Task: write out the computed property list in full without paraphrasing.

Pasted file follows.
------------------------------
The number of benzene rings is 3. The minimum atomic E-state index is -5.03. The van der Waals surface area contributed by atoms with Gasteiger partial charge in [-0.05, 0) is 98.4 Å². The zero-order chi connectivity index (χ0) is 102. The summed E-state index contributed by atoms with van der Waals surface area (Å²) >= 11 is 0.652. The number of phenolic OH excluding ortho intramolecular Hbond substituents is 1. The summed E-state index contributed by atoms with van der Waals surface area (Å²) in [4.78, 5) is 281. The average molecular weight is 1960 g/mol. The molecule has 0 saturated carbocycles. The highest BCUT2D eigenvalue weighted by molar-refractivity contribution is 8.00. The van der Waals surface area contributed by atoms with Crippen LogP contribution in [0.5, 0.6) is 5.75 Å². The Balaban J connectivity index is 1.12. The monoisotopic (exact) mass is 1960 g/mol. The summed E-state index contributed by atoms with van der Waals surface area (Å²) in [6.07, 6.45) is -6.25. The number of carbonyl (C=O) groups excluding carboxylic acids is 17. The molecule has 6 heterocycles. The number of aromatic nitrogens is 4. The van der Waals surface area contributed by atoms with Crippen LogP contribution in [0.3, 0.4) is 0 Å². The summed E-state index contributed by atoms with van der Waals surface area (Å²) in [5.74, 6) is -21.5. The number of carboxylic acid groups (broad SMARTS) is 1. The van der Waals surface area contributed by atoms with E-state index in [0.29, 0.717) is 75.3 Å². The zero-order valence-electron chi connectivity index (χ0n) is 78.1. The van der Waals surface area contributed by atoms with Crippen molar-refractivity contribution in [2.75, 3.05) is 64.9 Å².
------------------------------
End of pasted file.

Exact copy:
The number of benzene rings is 3. The minimum atomic E-state index is -5.03. The van der Waals surface area contributed by atoms with Gasteiger partial charge in [-0.05, 0) is 98.4 Å². The zero-order chi connectivity index (χ0) is 102. The summed E-state index contributed by atoms with van der Waals surface area (Å²) >= 11 is 0.652. The number of phenolic OH excluding ortho intramolecular Hbond substituents is 1. The summed E-state index contributed by atoms with van der Waals surface area (Å²) in [4.78, 5) is 281. The average molecular weight is 1960 g/mol. The molecule has 0 saturated carbocycles. The highest BCUT2D eigenvalue weighted by molar-refractivity contribution is 8.00. The van der Waals surface area contributed by atoms with Crippen LogP contribution in [0.5, 0.6) is 5.75 Å². The Balaban J connectivity index is 1.12. The monoisotopic (exact) mass is 1960 g/mol. The summed E-state index contributed by atoms with van der Waals surface area (Å²) in [6.07, 6.45) is -6.25. The number of carbonyl (C=O) groups excluding carboxylic acids is 17. The molecule has 6 heterocycles. The number of aromatic nitrogens is 4. The van der Waals surface area contributed by atoms with Crippen LogP contribution in [0.3, 0.4) is 0 Å². The summed E-state index contributed by atoms with van der Waals surface area (Å²) in [5.74, 6) is -21.5. The number of carboxylic acid groups (broad SMARTS) is 1. The van der Waals surface area contributed by atoms with E-state index in [0.29, 0.717) is 75.3 Å². The zero-order valence-electron chi connectivity index (χ0n) is 78.1. The van der Waals surface area contributed by atoms with Crippen molar-refractivity contribution in [2.75, 3.05) is 64.9 Å².